September 19, 2018
"A Way Out: Abolishing Death By Incarceration in Pennsylvania"
Over the last 25 years, the number of people serving life-without-parole, or death-by-incarceration (DBI), sentences in the United States has exploded from 12,453 people in 1992 to over 53,000 people today — 10% of whom are incarcerated in Pennsylvania.
With over 5,300 people sentenced to DBI and one of the highest per capita DBI sentencing rates in the country, Pennsylvania stakes a strong claim as the U.S. and world leader in this distinctively harsh form of punishment and permanent exclusion of its citizens. Philadelphia, with nearly 2,700 people serving DBI sentences, is the world’s leading jurisdiction in sentencing people to die in prison —more than any county or parish in the United States and far more than any individual country in the world.
In 1974, fewer than 500 people were serving DBI sentences in Pennsylvania. As of September 2017, 5,346 people are serving death-by-incarceration sentences in Pennsylvania. Despite a 21% decline in violent crime between 2003 and 2015, Pennsylvania’s population of people sentenced to DBI has risen by 40% between 2003 and 2016.6 Pennsylvania ranks near the top of every measure of DBI sentences across the country....
Like most measures of the criminal legal system, death-by-incarceration sentences disproportionately impact communities of color. Black Pennsylvanians are serving death-by-incarceration sentences at a rate more than 18-times higher than that of White Pennsylvanians.
Latinx Pennsylvanians are serving DBI sentences at a rate 5-times higher than White Pennsylvanians. Racial disparities in DBI sentences are even more pronounced than among the overall Pennsylvania prison population, in which 47% of those incarcerated are Black, compared to 11% of the state’s population. Of those serving DBI sentences, however, 65% are Black while 25% are White.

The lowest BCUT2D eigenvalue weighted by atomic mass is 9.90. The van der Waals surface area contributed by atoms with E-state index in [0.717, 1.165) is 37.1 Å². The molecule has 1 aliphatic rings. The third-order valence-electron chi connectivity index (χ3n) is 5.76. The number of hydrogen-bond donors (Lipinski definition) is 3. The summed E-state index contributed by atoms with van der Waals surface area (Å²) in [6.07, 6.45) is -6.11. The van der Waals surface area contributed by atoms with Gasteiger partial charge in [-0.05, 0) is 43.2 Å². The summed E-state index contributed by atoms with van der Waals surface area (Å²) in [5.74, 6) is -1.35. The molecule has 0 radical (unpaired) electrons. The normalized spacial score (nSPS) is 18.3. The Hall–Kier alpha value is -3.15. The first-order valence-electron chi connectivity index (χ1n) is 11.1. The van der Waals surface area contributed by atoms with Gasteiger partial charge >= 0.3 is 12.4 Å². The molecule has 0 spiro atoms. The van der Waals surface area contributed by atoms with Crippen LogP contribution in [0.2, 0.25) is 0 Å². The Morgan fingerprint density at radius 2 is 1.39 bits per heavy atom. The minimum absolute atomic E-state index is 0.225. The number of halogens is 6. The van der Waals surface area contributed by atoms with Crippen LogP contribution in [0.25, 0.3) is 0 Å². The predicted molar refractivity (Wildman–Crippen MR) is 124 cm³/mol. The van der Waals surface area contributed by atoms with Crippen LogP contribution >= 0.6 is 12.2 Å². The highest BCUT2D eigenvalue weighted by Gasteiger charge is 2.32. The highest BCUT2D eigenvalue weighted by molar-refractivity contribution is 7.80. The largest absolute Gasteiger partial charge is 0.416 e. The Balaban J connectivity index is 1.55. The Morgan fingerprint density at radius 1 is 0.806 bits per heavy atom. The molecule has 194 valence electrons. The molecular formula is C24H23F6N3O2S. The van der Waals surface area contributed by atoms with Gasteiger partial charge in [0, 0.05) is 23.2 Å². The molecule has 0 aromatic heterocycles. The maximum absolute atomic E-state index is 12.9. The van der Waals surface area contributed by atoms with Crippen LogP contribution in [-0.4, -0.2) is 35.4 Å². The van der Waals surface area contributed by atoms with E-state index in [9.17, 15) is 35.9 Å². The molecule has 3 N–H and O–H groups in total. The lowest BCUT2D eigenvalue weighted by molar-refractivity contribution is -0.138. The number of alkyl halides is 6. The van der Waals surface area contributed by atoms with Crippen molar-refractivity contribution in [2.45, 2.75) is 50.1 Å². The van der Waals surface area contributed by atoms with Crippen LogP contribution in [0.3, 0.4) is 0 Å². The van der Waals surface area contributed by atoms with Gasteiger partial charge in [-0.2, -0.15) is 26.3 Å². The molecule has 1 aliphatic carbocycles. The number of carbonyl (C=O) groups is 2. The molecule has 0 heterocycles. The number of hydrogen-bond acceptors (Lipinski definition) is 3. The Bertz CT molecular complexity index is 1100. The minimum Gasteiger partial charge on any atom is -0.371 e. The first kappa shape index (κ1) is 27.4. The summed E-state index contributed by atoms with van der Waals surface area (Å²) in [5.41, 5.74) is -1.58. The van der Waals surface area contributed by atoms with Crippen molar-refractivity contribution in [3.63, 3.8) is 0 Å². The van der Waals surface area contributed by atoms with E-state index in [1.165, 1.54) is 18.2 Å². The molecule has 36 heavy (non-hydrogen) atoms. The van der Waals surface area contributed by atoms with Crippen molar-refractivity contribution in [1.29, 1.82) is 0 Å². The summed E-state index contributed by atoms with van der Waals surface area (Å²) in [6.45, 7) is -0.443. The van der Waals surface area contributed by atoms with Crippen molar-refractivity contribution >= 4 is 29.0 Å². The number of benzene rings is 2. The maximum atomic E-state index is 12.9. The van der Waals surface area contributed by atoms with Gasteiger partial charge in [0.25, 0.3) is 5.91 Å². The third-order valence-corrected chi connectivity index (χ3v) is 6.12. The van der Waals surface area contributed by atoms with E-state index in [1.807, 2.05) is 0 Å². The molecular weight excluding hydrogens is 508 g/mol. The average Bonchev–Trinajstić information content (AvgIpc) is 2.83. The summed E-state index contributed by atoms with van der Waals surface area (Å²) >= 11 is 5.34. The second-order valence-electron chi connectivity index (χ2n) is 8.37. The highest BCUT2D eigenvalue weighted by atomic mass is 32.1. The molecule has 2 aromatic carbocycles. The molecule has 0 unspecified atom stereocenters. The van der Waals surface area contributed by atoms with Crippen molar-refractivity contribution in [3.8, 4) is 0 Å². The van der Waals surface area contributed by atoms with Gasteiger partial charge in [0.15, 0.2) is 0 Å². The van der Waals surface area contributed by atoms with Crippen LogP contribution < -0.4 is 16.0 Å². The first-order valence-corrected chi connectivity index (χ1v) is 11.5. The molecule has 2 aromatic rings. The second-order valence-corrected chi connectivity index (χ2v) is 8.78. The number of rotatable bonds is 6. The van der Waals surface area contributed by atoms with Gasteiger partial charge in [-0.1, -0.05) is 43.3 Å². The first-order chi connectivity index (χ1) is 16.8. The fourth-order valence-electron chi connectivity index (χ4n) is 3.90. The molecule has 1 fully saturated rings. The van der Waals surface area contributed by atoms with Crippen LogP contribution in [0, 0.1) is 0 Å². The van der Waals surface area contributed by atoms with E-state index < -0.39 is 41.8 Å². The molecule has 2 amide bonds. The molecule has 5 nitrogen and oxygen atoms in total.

Among other interesting aspects of this big report is this introductory note about terminology:
Throughout this report we use the term Death By Incarceration (DBI) when referring to life-withoutparole (LWOP) sentences. We do this for several reasons. First, it is the preferential term selected by incarcerated people that we work with who are serving these sentences, and we are a movement-lawyering organization that is accountable to the movements we work with. Second, it focuses on the ultimate fact of the sentence, which is that the only way it ends, barring extraordinary relief from a court or the Board of Pardons, is with death. Third, DBI invokes the social death experienced by the incarcerated, as they are subject to degraded legal status, diminished rights, excluded from social and political life, tracked with an “inmate number” like a piece of inventory, and warehoused for decades in this subjugated status. Finally, although DBI in this report is used to refer to LWOP sentences, the DBI label indicates that our concern is not merely with LWOP sentences, but inclusive of other term-of-years sentences that condemn a person to die in prison.
September 19, 2018 at 10:19 AM | Permalink
George Orwell is rolling over in his grave. I would say that I am shocked, but we have had thirty years of seeing that what matters in political debate are not the merits of the position but what label ends up being used. If you can get the public using your labels, the label itself implies that there is a problem and that your solution is right.
This very post, however, reflects the reality on the ground in trial courts. With the death penalty on the decline, the abolition movement has found its next target -- LWOP. All the claims that we don't need the death penalty because we can go with LWOP are now tossed out the window in the service of the new position that LWOP is evil too.
Posted by: tmm | Sep 19, 2018 5:19:07 PM